New Year • New Funding • New Year • New ways of working • New Plans • New Strategy
Many Training Organisations have not asked the question am I ready to make Money? • Why? They are busy getting on the Register. • They are reading lots of Guidance, but do they have the right team in place? • Do the Team know what is going on, do they have the skills? To negotiate the price with an employer on the new standards? • Do the delivery team understand fully the changes.
Lets look at some things • With the government’s drive for growth in Apprenticeships and with the support that businesses will get from the forthcoming Apprenticeship Levy. Apprenticeships are becoming even more central to skills and succession planning for all businesses.
1. Review your existing Learning & Development programmes • Take a look at your current training offer. • Do you need to update your website. • Can any of your courses be enhanced or replaced by an existing (or new) Apprenticeship programme, bearing in mind that the breadth of available frameworks and standards is very wide (and growing week on week). Apprenticeships are now available from Level 2 (GCSE), through to Level 7 (Masters Degree), so you can plan for new entrants and existing managers’ CPD, good to get a OTNA tool.
2. Look at and assess the cost implications • Look how to sell for business if in-scope for the Levy or not, the chances are there will be a cost attached to Apprenticeship development. Using the Governments’ Levy “ready-reckoner”, work out the potential financial impact of your company or so you know how to do this with other companies. Map this against your existing training budget. You may be pleasantly surprised! You may Not!
3. Look at your existing team • Assess your current workforce. If you’re liable to gain funds £15,000.00, can you afford new starters, or will you need to use the Levy for upskilling existing staff? Skills development needs should have been identified at each employees’ most recent appraisal. Ask the question, is the CPD required for a person covered by an Apprenticeship framework or standard? • Also, look at the team dynamic – do you have the right people in place to guide and mentor an apprentice through their programme? Remember, the impact on time and resource is amplified, the smaller the organisation – hence the Gov’t incentives and support offered to SMEs. Do they have the knowledge for New Standards. Do you have effective Employer Engagement team and do you need to start re - training them.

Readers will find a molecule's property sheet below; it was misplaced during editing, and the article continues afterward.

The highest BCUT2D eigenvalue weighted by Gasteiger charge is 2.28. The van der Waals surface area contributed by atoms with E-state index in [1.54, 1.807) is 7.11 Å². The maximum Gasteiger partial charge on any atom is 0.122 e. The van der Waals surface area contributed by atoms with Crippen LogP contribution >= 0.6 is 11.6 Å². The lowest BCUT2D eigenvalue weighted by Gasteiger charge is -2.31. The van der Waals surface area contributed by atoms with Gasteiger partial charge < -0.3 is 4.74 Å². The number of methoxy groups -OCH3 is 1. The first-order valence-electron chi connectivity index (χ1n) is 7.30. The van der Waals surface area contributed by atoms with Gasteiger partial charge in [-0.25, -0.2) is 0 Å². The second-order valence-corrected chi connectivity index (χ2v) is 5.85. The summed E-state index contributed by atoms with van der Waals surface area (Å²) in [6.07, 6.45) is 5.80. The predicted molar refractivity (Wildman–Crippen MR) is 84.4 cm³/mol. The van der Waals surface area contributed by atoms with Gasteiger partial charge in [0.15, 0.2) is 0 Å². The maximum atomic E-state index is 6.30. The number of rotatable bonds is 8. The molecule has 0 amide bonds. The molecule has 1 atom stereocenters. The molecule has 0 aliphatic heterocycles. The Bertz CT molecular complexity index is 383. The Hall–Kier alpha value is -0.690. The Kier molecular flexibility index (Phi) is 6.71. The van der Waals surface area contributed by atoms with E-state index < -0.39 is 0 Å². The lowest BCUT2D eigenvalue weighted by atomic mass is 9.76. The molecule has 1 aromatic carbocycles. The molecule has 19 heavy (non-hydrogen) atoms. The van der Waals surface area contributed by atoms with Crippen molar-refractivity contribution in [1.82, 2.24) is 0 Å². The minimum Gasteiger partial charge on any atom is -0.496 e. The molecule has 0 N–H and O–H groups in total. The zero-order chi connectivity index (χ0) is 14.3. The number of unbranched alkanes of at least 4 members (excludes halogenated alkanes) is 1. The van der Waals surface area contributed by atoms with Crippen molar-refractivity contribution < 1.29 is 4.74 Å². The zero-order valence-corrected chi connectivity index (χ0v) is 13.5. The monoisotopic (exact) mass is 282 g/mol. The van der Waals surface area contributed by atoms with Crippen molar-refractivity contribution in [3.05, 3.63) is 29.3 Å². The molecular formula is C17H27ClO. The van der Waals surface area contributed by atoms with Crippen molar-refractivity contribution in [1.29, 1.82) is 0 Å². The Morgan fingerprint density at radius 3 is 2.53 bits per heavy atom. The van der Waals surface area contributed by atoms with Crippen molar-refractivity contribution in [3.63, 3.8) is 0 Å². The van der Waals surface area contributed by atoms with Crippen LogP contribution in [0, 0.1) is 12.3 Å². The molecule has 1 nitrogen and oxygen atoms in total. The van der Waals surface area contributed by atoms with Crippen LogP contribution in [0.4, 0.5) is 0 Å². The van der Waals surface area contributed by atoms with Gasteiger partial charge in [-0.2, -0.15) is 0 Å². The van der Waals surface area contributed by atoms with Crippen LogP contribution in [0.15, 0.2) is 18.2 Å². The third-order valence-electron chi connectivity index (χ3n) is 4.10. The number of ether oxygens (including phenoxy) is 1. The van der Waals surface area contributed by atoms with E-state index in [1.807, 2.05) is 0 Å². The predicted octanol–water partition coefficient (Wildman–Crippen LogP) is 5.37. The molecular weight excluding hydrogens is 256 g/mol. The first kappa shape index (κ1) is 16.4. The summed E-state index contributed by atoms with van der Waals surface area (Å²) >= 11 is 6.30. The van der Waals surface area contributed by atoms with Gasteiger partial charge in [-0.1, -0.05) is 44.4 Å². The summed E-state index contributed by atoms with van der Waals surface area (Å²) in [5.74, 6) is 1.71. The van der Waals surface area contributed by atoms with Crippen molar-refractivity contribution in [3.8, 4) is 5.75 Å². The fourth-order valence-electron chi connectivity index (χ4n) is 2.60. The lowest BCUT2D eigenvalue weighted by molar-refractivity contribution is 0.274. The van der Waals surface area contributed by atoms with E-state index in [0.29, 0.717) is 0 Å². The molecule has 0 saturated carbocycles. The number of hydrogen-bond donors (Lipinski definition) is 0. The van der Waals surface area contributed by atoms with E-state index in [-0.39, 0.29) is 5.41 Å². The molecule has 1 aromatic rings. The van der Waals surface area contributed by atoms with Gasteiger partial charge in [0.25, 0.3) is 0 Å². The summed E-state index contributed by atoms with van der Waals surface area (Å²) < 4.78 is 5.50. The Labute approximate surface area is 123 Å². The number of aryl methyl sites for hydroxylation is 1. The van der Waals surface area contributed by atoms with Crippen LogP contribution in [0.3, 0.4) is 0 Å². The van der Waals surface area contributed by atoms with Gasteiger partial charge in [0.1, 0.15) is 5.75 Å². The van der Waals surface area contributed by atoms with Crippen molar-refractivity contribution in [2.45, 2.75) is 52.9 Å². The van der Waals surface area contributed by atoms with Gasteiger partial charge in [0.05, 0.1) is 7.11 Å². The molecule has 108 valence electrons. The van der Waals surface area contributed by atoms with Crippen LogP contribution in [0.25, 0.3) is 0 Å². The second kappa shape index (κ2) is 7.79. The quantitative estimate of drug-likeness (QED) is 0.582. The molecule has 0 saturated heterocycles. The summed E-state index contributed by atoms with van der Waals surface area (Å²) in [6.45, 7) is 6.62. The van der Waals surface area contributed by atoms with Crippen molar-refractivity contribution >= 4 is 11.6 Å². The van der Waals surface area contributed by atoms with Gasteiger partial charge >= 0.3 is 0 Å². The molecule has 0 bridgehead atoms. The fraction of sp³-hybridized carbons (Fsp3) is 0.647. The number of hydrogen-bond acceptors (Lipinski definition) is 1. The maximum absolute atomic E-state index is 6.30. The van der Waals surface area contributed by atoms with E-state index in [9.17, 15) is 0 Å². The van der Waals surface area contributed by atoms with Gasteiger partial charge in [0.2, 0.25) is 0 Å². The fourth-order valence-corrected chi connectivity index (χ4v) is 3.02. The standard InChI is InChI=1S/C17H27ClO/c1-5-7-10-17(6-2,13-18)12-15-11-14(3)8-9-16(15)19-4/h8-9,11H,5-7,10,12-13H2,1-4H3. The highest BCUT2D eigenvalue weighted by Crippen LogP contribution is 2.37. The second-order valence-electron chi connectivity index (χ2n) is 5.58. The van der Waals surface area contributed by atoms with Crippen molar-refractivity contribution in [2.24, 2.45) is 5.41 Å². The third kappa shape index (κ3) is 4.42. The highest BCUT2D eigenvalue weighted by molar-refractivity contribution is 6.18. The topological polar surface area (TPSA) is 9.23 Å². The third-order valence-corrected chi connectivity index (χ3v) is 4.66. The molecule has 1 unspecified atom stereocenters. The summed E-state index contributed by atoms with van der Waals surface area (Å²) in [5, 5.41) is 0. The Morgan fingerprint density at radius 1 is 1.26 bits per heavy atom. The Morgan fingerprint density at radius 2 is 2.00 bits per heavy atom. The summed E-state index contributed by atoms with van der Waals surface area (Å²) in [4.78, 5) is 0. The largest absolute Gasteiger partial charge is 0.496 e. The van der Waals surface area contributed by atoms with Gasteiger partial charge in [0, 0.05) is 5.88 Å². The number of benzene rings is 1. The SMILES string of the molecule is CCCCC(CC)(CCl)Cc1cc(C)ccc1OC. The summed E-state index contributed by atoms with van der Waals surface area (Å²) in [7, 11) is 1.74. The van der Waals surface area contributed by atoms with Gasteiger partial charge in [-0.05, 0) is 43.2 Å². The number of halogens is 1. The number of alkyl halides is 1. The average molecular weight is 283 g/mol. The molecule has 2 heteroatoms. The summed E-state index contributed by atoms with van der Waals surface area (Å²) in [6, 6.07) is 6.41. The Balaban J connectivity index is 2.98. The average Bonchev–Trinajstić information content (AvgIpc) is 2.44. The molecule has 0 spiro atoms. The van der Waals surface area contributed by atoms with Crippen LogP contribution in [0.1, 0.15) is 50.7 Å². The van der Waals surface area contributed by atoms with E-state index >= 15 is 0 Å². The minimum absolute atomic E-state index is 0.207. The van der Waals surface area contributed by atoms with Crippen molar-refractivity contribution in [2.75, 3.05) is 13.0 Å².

4. Integrate apprentice recruitment into your overall HR/recruitment strategy • When dealing with Employers, review job descriptions, can these roles be covered/replaced by Apprenticeships? • New starters will need training anyway, so is an apprentice a viable alternative? • Get Traineeship as a form of extended recruitment process, as work experience is the core element of such a programme. • Apprentices can add real value and energy to an organisation. If you put in as much effort into the recruitment of an apprentice as you do for a middle manager or experienced technician, you will reap the rewards! You need to ensure you find the right person – not just a "cheap option" contracted for the duration of their programme: but one that will become a long-term valuable member of a company make sure your team know how to do this. • Remember the employer can stop the money if not pleased. • Look at selling added value your values and culture? • Show how you will do this to individual company’s needs? • Think about what your added value is? How you will show an Added Value ? • Remember Negotiation on price will play a part, who will do this in your company with the employers are they an effective communicator?
5. Chose the right end-point assessment organisationto get the employer to work with • Make sure you know who to use and indeed make them aware you would like to know who to contact and how their system works get them to know you. • Up your profile to the training world. • Look at your marketing.
Opportunity • When the Levy comes into force it will affect all businesses, public and private, regardless of size. However, with a 0.5% Levy and the Government’s £15,000 allowance, only those with annual wage bills over £3 million will be required to contribute into the “pot”. • SMEs will not be required to contribute (as long as their apprentice is under 19 when they start), but can still make use of a publicly subsidised apprenticeship programme. For apprentices over 19, SME Employers are required to pay a 10% contribution towards the costs of training and assessment – significantly down from the current expectation of 50%. Clearly, this presents a great opportunity to invest in getting your team ready to deliver.